We eagerly look forward to the annual celebration of the joyous holiday of Purim this month. Yet we are reminded through Jewish ritual each and every week of the story of Purim, the reading of M’gilat Ester, and the lessons of the holiday.
With all its frivolity, silliness, and fun, it is important to remember and be conscious of the very serious aspects and lessons of Purim. Purim reminds us of the ever-present existential dangers that always have – and still do – face the Jewish people. Purim reminds us that we dare not mask this reality – rather, we are to confront the evil at our doorsteps and do all we can to eradicate it. Although through history we have not always been in a position to fight back against our enemies, Purim was an inspiring instance in which we cleverly and miraculously found a way to do just that. It is a reminder that we have always been hopeful in even the most dire of circumstances. Our God and our heritage have given us the wisdom, fortitude, faith, and determination to ultimately survive – and even thrive – no matter what.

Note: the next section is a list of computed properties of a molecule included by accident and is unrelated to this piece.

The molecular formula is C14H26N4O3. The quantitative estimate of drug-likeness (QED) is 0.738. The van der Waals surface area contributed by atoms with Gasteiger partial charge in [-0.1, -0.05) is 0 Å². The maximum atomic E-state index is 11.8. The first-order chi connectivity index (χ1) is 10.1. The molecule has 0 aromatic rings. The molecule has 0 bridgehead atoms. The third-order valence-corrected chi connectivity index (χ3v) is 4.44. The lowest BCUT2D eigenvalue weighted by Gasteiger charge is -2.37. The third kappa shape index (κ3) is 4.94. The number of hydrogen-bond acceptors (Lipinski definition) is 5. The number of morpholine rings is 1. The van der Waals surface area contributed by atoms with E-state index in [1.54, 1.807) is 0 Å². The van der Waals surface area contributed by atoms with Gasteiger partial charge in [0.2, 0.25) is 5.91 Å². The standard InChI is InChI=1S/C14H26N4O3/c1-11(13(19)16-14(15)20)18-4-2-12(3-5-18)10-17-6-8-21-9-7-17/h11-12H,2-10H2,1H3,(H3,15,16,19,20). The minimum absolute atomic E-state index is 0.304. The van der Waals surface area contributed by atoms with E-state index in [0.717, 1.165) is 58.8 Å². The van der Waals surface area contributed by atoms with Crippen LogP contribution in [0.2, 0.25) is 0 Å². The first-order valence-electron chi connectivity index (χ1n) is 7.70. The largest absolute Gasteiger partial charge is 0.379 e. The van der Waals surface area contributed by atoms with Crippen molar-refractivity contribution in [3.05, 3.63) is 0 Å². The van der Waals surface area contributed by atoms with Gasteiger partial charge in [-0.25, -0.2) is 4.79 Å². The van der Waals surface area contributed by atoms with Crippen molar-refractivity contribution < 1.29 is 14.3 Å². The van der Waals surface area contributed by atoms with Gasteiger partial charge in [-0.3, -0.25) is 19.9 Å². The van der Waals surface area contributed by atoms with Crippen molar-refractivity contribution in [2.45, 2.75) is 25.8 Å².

The m’gilah highlights the fact that millennia ago, when we survived the extermination threatened by Haman, “La-Y’hudim hayta ora v’shimcha v’sason viykar” – “The Jews had light and gladness, happiness and honor” (Book of Esther 8:16). We actually repeat this line every week on motza’ei Shabbat (the end of Shabbat on Saturday night) as part of the havdalah liturgy, which also adds the words “Kein ti-h’yeh lanu” – “so may it be for us." Just as we commemorate Purim’s celebration of life, the triumph of good over evil, and the greatness of the Jewish people, so too each week we are reminded to bring this attitude and commitment to our present lives, with joy, honor, and gratitude, always.
Rabbi Jonathan Pearl